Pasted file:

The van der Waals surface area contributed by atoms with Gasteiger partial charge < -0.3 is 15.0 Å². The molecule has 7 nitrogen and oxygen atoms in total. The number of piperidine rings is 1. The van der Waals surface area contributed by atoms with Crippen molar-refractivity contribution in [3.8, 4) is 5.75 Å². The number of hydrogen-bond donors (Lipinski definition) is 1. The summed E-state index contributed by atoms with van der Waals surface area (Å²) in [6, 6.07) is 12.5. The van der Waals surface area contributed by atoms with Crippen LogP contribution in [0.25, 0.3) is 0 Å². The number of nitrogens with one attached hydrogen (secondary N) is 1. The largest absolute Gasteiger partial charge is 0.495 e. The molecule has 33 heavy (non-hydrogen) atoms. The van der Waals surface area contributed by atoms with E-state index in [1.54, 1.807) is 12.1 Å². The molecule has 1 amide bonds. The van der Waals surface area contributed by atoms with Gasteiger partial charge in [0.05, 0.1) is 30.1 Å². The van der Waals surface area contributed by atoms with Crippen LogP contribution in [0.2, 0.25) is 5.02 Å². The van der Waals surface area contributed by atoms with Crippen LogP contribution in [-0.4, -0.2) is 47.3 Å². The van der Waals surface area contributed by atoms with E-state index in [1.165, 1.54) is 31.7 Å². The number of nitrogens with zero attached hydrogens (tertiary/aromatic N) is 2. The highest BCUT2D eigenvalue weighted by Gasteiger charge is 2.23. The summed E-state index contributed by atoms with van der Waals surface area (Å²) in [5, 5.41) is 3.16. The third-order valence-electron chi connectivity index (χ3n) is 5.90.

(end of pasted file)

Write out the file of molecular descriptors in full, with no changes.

The van der Waals surface area contributed by atoms with Gasteiger partial charge < -0.3 is 15.0 Å². The molecule has 7 nitrogen and oxygen atoms in total. The number of piperidine rings is 1. The van der Waals surface area contributed by atoms with Crippen molar-refractivity contribution in [3.8, 4) is 5.75 Å². The number of hydrogen-bond donors (Lipinski definition) is 1. The summed E-state index contributed by atoms with van der Waals surface area (Å²) in [6, 6.07) is 12.5. The van der Waals surface area contributed by atoms with Crippen LogP contribution in [0.25, 0.3) is 0 Å². The number of nitrogens with one attached hydrogen (secondary N) is 1. The largest absolute Gasteiger partial charge is 0.495 e. The molecule has 33 heavy (non-hydrogen) atoms. The van der Waals surface area contributed by atoms with E-state index in [1.54, 1.807) is 12.1 Å². The molecule has 1 amide bonds. The van der Waals surface area contributed by atoms with Gasteiger partial charge in [0.05, 0.1) is 30.1 Å². The van der Waals surface area contributed by atoms with Crippen LogP contribution in [0.2, 0.25) is 5.02 Å². The van der Waals surface area contributed by atoms with Crippen LogP contribution in [-0.4, -0.2) is 47.3 Å². The van der Waals surface area contributed by atoms with E-state index in [1.165, 1.54) is 31.7 Å². The number of nitrogens with zero attached hydrogens (tertiary/aromatic N) is 2. The highest BCUT2D eigenvalue weighted by Gasteiger charge is 2.23. The summed E-state index contributed by atoms with van der Waals surface area (Å²) in [5, 5.41) is 3.16. The third-order valence-electron chi connectivity index (χ3n) is 5.90.